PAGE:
John Smith (Virginia representative)

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John Smith (May 7, 1750 – March 5, 1836) was a Virginia planter and politician who served in both houses of the Virginia General Assembly as well as the United States House of Representatives.

John S. Smith
John S. Smith, head-and-shoulders portrait, right profile LCCN2007675907.tif
Member of the U.S. House of Representatives
from Virginia's 3rd district
In office
March 4, 1803 – March 3, 1815
Preceded byGeorge Jackson
Succeeded byHenry S. Tucker
Member of the U.S. House of Representatives
from Virginia's 1st district
In office
March 4, 1801 – March 3, 1803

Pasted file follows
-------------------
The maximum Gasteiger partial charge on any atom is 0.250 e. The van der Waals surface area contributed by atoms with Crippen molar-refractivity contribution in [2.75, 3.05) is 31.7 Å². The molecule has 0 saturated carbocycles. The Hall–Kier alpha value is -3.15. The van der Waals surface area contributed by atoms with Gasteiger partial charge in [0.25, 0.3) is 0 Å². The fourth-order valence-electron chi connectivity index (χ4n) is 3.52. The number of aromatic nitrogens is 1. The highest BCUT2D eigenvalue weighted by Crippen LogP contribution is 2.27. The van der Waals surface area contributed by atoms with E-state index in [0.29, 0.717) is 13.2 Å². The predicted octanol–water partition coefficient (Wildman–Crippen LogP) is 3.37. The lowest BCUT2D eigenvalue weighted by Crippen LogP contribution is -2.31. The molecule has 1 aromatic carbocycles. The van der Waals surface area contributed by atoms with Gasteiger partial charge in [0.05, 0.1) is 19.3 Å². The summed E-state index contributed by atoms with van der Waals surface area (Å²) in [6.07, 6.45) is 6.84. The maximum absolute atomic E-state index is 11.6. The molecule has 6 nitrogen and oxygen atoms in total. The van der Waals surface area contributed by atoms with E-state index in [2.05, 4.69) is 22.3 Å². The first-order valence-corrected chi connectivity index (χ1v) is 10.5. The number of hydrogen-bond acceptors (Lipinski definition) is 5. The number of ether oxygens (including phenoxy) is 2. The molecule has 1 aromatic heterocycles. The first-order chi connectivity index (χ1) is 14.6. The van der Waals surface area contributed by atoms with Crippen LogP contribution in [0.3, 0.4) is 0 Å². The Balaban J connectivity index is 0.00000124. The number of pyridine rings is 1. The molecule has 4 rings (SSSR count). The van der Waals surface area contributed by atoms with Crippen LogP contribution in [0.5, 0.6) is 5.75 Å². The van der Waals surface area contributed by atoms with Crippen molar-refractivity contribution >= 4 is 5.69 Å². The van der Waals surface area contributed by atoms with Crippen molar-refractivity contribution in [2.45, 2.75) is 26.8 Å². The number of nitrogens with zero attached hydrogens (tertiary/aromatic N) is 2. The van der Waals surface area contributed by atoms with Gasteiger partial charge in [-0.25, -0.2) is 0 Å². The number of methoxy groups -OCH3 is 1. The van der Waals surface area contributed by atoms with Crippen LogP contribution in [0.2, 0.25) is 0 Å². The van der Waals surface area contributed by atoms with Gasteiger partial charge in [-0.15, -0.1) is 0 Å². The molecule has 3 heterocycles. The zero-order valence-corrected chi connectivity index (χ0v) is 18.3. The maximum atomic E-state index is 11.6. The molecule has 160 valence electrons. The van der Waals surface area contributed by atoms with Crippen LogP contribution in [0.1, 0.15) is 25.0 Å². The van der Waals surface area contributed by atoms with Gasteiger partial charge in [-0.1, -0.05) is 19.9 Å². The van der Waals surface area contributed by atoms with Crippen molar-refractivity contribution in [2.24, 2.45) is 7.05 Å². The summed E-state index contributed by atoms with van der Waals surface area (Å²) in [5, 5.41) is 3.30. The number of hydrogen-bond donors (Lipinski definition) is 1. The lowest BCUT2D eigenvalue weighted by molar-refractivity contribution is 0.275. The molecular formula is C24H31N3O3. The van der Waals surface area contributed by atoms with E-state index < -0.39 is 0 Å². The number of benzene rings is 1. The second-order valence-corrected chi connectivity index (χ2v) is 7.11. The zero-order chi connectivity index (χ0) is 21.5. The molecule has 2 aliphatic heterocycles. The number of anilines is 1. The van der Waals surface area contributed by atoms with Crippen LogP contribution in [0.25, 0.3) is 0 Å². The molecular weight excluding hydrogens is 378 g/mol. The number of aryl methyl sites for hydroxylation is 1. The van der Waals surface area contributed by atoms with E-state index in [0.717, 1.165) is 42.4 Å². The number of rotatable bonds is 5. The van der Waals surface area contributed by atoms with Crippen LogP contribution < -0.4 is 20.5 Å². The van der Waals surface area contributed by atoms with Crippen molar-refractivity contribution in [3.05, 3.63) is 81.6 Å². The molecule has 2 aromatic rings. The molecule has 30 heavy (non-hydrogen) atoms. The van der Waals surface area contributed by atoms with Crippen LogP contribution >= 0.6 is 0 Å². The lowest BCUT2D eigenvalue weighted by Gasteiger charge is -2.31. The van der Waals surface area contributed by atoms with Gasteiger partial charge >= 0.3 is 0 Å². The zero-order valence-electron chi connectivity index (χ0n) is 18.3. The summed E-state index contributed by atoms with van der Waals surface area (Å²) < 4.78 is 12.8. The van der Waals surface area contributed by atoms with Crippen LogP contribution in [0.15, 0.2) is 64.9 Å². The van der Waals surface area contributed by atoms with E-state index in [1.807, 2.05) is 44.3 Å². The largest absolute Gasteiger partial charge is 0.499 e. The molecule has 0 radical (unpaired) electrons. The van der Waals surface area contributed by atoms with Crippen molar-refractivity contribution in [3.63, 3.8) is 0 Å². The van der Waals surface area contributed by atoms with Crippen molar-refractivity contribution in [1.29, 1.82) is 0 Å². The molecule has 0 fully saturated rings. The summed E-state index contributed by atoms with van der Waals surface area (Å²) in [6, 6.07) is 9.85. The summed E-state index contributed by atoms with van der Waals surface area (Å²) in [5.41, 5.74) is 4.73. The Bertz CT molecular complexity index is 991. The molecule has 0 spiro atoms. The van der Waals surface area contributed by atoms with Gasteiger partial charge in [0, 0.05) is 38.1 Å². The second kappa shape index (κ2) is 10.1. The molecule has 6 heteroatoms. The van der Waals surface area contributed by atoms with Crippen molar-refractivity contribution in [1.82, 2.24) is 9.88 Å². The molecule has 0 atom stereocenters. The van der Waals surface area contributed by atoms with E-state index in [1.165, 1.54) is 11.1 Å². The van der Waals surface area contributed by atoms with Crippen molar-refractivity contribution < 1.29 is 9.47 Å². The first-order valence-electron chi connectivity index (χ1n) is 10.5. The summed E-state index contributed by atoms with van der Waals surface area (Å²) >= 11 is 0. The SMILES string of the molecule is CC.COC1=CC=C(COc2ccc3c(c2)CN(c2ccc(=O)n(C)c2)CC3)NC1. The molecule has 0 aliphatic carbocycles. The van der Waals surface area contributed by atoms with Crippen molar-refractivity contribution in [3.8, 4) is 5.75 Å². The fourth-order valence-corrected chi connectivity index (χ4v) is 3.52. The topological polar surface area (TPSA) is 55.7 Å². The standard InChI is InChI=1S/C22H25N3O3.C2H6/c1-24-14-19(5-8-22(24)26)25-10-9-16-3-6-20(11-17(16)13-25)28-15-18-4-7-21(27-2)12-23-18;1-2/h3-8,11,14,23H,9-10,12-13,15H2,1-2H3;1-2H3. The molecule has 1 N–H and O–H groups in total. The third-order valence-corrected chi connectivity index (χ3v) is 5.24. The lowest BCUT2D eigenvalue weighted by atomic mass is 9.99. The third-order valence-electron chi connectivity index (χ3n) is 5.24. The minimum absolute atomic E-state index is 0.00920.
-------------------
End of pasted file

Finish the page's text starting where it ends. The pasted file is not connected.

Preceded byRobert Page
Succeeded byJohn G. Jackson
Member of the Virginia Senate from Frederick, Berkeley, Hampshire and Hardy Counties
In office
Oct. 17, 1791–Nov. 10, 1794
Preceded byRobert Rutherford
Succeeded byHugh Holmes
Member of the Virginia House of Delegates from Frederick County
In office
Oct. 14, 1786-Oct. 14, 1787
In office
May 5, 1777–May 1, 1780
Personal details
Born(1750-05-07)May 7, 1750
Locust Hill, Virginia Colony, British America
DiedMarch 5, 1836(1836-03-05) (aged 85)
near Middletown, Virginia, U.S.
Resting placeWinchester, Virginia
Political partyDemocratic-Republican
Military service
AllegianceUnited Kingdom
United States of America
Branch/serviceVirginia Militia
Battles/warsDunmore's War
American Revolutionary War
War of 1812

Early and family liveEdit